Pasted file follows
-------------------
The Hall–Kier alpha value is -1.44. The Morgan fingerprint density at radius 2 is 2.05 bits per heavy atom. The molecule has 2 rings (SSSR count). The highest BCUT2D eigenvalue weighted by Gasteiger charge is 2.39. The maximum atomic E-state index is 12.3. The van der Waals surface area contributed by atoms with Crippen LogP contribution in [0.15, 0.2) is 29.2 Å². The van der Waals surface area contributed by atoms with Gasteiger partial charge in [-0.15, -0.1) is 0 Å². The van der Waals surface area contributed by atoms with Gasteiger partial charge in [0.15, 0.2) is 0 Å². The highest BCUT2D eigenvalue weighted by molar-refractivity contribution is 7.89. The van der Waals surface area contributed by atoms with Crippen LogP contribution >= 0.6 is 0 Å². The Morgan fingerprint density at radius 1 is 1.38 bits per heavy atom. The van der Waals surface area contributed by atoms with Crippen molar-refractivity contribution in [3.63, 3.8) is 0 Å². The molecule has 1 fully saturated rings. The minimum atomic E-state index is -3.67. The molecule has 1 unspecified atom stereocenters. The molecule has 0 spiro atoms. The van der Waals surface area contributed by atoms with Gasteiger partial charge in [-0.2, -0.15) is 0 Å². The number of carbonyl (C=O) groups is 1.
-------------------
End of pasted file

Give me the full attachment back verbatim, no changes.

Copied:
The Hall–Kier alpha value is -1.44. The Morgan fingerprint density at radius 2 is 2.05 bits per heavy atom. The molecule has 2 rings (SSSR count). The highest BCUT2D eigenvalue weighted by Gasteiger charge is 2.39. The maximum atomic E-state index is 12.3. The van der Waals surface area contributed by atoms with Crippen LogP contribution in [0.15, 0.2) is 29.2 Å². The van der Waals surface area contributed by atoms with Gasteiger partial charge in [-0.15, -0.1) is 0 Å². The van der Waals surface area contributed by atoms with Gasteiger partial charge in [0.15, 0.2) is 0 Å². The highest BCUT2D eigenvalue weighted by molar-refractivity contribution is 7.89. The van der Waals surface area contributed by atoms with Crippen LogP contribution >= 0.6 is 0 Å². The Morgan fingerprint density at radius 1 is 1.38 bits per heavy atom. The van der Waals surface area contributed by atoms with Crippen molar-refractivity contribution in [3.63, 3.8) is 0 Å². The molecule has 1 fully saturated rings. The minimum atomic E-state index is -3.67. The molecule has 1 unspecified atom stereocenters. The molecule has 0 spiro atoms. The van der Waals surface area contributed by atoms with Gasteiger partial charge in [-0.2, -0.15) is 0 Å². The number of carbonyl (C=O) groups is 1.